The historical relationship between western and traditional health practitioners in South Africa was always uncomfortable and remote. This paper does not rehearse the complex colonial history of this disjunction, but rather focuses on some of the effects of that history on contemporary medical relationships, especially concerning interventions in the prevention and treatment of HIV and AIDS. The controversy about the rights of HIV positive patients to choose 'traditional' African remedies over biomedical antiretroviral drugs (ARVs) is considered first. The paper argues that by attaching the notion of 'pseudoscience' to traditional medicine in this debate AIDS activists' are reproducing an unhelpful contemporary version of the familiar 'scientific knowledge' versus 'traditional belief' dichotomy, an attitude that alienates traditional health practitioners and discourages useful dialogue and cooperation.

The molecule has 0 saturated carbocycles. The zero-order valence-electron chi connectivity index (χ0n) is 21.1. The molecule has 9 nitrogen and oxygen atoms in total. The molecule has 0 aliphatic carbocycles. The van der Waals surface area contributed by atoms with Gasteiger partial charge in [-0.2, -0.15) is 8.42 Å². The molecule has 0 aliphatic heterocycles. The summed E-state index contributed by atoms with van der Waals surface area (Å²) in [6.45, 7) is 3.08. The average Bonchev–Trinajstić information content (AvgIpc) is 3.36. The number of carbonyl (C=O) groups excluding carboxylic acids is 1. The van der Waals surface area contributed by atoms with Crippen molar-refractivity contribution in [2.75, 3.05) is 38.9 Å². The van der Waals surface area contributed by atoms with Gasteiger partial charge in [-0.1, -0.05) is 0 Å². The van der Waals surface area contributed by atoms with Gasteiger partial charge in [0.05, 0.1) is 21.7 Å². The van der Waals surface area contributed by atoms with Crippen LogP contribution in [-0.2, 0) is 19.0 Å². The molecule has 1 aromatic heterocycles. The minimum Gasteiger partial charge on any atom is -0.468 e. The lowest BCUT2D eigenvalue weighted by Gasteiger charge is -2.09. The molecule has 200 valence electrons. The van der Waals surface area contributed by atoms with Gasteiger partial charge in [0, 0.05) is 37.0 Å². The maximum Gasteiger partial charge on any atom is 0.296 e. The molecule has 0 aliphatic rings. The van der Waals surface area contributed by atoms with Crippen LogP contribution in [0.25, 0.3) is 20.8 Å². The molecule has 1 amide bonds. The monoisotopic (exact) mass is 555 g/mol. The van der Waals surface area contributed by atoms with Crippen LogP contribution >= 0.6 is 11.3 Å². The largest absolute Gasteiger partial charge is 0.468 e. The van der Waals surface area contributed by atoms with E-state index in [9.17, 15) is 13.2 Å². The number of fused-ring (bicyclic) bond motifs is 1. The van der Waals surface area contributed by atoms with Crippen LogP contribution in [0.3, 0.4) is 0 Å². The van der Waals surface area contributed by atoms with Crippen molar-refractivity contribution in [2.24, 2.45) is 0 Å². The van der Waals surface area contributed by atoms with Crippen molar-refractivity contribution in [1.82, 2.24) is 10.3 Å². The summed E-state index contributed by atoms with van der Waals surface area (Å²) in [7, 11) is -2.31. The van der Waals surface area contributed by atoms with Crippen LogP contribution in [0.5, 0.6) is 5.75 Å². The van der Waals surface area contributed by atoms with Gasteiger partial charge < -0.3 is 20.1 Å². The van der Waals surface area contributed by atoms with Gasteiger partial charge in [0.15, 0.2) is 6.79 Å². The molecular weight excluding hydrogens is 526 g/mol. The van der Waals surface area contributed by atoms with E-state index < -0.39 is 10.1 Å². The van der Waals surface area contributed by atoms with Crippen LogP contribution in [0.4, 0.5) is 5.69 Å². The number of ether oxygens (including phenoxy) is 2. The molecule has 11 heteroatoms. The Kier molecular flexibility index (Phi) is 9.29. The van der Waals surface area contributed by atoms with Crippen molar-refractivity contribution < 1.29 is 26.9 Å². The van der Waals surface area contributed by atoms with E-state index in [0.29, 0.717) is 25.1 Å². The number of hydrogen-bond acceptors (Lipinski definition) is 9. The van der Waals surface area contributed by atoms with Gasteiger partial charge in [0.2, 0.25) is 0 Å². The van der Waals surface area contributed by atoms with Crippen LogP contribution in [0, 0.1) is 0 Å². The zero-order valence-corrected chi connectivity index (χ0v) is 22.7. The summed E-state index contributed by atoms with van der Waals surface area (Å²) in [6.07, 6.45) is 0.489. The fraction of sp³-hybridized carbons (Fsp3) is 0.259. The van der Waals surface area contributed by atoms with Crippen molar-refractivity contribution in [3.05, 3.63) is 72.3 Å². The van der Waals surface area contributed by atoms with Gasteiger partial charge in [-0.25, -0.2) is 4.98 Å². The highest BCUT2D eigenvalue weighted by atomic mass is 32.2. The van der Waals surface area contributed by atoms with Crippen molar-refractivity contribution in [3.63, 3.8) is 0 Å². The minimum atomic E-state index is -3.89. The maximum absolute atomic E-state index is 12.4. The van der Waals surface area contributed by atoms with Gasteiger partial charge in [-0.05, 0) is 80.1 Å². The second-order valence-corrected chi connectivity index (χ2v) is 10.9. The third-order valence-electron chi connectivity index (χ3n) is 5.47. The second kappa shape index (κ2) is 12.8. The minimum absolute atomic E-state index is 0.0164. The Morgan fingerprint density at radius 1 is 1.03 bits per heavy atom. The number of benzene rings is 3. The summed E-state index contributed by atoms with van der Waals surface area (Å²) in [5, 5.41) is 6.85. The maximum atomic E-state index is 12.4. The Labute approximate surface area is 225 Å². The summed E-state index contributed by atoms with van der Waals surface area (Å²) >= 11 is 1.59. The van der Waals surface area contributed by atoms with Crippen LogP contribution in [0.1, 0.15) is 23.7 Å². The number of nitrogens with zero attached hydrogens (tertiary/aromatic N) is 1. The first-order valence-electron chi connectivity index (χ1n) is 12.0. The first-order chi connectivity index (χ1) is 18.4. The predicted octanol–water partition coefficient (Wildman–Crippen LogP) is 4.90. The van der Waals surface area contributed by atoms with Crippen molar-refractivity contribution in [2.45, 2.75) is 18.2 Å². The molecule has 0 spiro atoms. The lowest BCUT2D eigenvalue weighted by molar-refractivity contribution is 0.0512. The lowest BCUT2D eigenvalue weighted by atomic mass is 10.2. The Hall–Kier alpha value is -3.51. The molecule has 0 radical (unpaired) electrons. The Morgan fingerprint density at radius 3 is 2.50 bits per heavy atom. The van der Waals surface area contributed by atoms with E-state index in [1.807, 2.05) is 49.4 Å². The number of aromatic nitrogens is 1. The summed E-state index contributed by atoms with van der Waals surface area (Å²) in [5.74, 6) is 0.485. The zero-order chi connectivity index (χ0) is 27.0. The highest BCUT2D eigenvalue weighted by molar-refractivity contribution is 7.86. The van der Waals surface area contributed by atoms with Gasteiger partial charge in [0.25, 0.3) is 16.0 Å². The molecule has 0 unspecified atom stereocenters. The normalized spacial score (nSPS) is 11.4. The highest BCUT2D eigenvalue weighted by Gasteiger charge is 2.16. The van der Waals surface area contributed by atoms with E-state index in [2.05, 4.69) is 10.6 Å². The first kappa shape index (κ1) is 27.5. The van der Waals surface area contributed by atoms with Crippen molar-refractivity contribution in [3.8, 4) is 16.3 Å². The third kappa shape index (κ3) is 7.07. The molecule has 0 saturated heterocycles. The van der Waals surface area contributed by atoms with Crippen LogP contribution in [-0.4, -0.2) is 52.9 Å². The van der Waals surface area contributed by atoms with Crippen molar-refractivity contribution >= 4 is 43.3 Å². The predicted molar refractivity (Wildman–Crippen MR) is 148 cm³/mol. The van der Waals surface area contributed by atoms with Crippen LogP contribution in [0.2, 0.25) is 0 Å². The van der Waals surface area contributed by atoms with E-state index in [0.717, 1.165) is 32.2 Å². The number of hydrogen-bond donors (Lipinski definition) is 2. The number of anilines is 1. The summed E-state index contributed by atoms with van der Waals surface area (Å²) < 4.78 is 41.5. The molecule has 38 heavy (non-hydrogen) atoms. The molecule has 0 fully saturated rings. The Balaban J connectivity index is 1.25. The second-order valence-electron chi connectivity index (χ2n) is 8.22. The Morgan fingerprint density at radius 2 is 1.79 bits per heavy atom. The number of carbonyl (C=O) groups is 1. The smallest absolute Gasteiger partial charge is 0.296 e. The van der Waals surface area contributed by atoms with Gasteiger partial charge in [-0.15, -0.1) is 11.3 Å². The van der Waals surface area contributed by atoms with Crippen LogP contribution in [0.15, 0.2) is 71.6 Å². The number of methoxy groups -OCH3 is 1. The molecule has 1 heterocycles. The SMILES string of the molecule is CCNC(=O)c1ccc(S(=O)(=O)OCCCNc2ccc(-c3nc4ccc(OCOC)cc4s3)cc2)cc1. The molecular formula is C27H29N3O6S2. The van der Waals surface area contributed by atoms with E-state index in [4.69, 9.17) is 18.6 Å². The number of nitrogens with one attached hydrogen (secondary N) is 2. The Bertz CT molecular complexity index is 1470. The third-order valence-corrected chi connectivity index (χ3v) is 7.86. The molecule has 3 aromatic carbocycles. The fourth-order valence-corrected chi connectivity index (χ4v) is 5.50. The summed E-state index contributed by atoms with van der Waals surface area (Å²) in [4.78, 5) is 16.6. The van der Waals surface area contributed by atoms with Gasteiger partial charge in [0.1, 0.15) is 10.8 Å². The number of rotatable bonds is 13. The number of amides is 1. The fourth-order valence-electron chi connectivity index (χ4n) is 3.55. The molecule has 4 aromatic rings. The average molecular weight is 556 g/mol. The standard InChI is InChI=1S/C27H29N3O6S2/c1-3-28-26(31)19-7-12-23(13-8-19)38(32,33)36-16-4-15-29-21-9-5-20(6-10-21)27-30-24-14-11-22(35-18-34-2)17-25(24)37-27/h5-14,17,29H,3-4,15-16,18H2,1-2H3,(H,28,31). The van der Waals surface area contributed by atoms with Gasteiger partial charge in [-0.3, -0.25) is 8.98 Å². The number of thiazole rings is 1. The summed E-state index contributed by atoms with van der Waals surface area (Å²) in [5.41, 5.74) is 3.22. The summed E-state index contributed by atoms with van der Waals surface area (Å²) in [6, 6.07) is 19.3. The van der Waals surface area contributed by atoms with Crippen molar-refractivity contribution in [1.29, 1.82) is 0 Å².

The paper then introduces ethnographic coverage of an HIV/AIDS intervention in the Western Cape Province, in which Xhosa traditional health practitioners (THPS)1 have adopted and adapted the techniques of HIV/AIDS counselling, and advocacy of HIV/AIDS testing and ARVs, into their conventional practice. The testimony of the healers themselves is used to discover the effects of this process of medicalisation and the extent to which it has changed the THPs' relationship – real and perceived – with western medicine. The paper will show that although these THPs are eager to be involved with western medicine, this does not constitute surrender to a superior system, but is simply a pragmatic act of conciliation in the face of the HIV/AIDS epidemic. In their practical approach, the healers can be recognised not as 'ignorant' or naïve, but realistic. The paper argues that the 'ignorance' and ineptitude of which traditional practitioners are often accused is in fact a consequence of the disinterest shown by western medicine towards them.
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